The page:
Vishy Anand Retains World Title!

Vishy Anand Retains World Title!

| 127 | Chess Event Coverage

Viswanathan Anand has retained his world chess championship title in a nail-biting final game victory against the challenger, Veselin Topalov!

The Indian champion seemed to have lost the initiative in the match and was expected to have to fight hard for a draw with the black pieces in the last game to take the match into tie-breaks.

Anand quickly defused any aggressive intentions from Topalov with the rock-solid Lasker Defence to the Queen's Gambit.

However, it soon became apparent that Anand was playing for a win, and Topalov obliged with a terrible mistake to allow Anand to sacrifice a pawn for a devastating attack.

Somehow the Bulgarian challenger staggered on past the first time control, but Anand was not to be denied, and Topalov was forced to resign in a hopeless position at move 56.

So a fantastic match comes to a fitting end, with no tie-breaks needed. Both players deserve much praise for contributing hugely to what was a very exciting match.

Send Vishy Anand your congratulations by signing an e-card for him! Link here.

Thanks also to the team of commentators who kept us all entertained during the games with their wise and witty comments!

And not forgetting GM Magesh Panchanathan for his quick and instructive comments and post-game analysis for all the games. Here's Magesh for one last time...

To all our readers there is only one thing that can be said about today's game, “Who would have imagined this?”. Topalov, the second highest rated player in the world ended up playing a move that deserted all logical chess ideas. It was very difficult to believe what had just happened on the board as I saw him play exf5 followed by fxe4 without even taking much time on his clock. Unfortunately a world championship match takes a big toll on ones nerves and up until the last game it looked like Anand was the one who was feeling that pressure more.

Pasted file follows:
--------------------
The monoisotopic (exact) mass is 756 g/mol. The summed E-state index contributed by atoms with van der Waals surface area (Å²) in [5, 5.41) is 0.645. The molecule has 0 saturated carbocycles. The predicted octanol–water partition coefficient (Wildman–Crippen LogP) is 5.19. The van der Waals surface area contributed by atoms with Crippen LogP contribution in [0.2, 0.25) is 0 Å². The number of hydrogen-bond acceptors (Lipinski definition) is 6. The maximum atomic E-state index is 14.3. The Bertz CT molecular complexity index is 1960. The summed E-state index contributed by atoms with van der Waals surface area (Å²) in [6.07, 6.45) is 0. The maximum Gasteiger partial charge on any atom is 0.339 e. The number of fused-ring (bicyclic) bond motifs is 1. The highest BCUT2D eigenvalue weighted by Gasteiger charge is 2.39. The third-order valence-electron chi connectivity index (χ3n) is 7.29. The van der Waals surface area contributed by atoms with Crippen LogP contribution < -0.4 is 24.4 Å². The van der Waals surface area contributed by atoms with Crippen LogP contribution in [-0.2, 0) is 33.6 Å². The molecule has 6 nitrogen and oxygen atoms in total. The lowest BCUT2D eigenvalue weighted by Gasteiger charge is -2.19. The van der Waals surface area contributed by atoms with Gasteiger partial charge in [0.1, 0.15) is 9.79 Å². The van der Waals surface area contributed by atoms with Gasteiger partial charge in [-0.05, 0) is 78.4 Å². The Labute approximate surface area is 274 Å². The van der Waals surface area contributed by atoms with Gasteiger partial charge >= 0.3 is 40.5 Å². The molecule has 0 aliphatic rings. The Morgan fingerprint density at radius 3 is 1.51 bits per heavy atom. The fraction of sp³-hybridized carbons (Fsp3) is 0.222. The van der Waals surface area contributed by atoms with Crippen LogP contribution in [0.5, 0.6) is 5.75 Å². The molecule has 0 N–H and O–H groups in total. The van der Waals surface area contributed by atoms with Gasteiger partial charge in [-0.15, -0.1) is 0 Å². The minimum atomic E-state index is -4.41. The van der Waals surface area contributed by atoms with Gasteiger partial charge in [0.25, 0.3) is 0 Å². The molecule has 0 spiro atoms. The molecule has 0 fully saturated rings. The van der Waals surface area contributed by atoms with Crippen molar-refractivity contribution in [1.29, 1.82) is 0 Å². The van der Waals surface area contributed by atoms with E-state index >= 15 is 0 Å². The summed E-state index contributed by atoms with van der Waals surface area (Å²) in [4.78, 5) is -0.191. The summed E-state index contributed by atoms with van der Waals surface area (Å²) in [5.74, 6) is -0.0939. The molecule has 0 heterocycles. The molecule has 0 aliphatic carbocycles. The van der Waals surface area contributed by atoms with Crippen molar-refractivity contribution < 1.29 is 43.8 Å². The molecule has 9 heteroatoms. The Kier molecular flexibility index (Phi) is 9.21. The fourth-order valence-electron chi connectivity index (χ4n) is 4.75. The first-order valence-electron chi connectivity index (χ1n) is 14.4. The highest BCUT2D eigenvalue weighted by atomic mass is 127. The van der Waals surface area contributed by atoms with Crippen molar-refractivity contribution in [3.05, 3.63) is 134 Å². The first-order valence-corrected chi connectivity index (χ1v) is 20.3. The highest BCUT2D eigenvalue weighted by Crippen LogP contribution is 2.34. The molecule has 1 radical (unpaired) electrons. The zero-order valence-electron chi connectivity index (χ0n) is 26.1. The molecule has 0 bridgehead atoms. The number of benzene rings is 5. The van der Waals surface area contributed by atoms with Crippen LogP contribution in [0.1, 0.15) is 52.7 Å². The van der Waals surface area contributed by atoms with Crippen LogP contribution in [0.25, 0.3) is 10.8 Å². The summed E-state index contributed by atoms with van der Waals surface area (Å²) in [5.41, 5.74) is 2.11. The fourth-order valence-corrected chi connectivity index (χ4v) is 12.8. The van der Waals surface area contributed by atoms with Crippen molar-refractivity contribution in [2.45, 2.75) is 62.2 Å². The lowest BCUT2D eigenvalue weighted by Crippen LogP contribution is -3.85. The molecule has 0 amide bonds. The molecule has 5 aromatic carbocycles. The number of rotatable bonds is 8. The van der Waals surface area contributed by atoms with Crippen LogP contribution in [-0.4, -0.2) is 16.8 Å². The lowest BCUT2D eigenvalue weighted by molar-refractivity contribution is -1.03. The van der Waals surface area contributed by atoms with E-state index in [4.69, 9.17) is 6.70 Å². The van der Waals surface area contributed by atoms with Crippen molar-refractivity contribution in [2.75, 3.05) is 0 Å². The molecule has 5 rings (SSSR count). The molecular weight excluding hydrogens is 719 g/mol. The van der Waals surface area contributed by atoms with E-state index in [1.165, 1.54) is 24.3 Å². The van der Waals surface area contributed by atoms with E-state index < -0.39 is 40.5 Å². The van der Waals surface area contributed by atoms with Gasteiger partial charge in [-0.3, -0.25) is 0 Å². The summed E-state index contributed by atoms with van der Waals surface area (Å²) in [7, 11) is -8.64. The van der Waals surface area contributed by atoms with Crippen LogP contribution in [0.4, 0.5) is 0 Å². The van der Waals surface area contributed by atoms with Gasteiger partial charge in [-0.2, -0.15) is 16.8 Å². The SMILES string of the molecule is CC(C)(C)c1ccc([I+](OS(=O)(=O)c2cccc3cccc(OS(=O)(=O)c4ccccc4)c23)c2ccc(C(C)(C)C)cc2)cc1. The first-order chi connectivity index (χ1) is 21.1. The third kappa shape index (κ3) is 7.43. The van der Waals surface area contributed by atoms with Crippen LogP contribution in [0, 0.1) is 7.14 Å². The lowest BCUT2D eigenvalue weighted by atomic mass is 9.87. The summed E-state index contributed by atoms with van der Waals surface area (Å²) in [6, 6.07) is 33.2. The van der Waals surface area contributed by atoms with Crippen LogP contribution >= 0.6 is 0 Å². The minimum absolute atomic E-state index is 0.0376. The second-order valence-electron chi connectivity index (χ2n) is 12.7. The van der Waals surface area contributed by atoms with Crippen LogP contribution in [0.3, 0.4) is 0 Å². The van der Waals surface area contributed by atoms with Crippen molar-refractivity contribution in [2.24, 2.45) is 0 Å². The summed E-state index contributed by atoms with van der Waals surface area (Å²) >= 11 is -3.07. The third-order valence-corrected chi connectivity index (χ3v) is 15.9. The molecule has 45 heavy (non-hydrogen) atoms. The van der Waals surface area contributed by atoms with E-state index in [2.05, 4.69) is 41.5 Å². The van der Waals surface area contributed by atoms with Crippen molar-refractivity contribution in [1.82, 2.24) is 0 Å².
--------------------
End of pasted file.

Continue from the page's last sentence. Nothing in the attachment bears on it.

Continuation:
After taking the lead and maintaining it by half time, Anand looked like he was sliding a bit, particularly games 8,9 and 10 looked bad from the result and the psychological point of view for him. Topalov on the other hand was consistently pushing and pushing each game and he even managed to win one and survive a completely lost game to reach this final game of the match. Eventually it looks like Topalov had all his pressure saved up for the big occasion.

By the end of the opening Topalov was slightly better, but he was facing some active counter play from Anand. One should give credit to Anand for playing very active in the last game, I am sure this was an impact of his other black games where he kept going back into extremely passive positions and suffered quite a bit. Once Topalov made his fatal mistake, there was just no looking back for Anand. He finished off the game with clinical precision.

Wanted to share one funny comment from the strong Spanish Grandmaster Miguel Illescas who was commenting for Internet Chess Club. Towards the end he said, “Topalov is actually waiting for Anand to accidentally knock his king down, so he can claim that he won”. Would be an interesting way to win a WC match :)

Once again the Tiger from Madras has proved his might after winning his second consecutive World Championship Match against two extremely strong Grandmasters, Kramnik and Topalov. Who cannot love this down to earth and modest guy who is just fantastic within this 64 square maze????

The next championship cycle to decide who will challenge Anand for the title will feature:

  • The loser of this match (Veselin Topalov)
  • The runner up in the 2009 qualifiers (Gata Kamsky)
  • The winner of the 2009 World Cup (Boris Gelfand)
  • The winner (Lev Aronian) and runner-up (tbd) of the Grand Prix Series
  • The two other highest rated players (Magnus Carlsen and Vladimir Kramnik)
  • A wildcard chosen by the organisers (tbd, must be above 2700 Elo)
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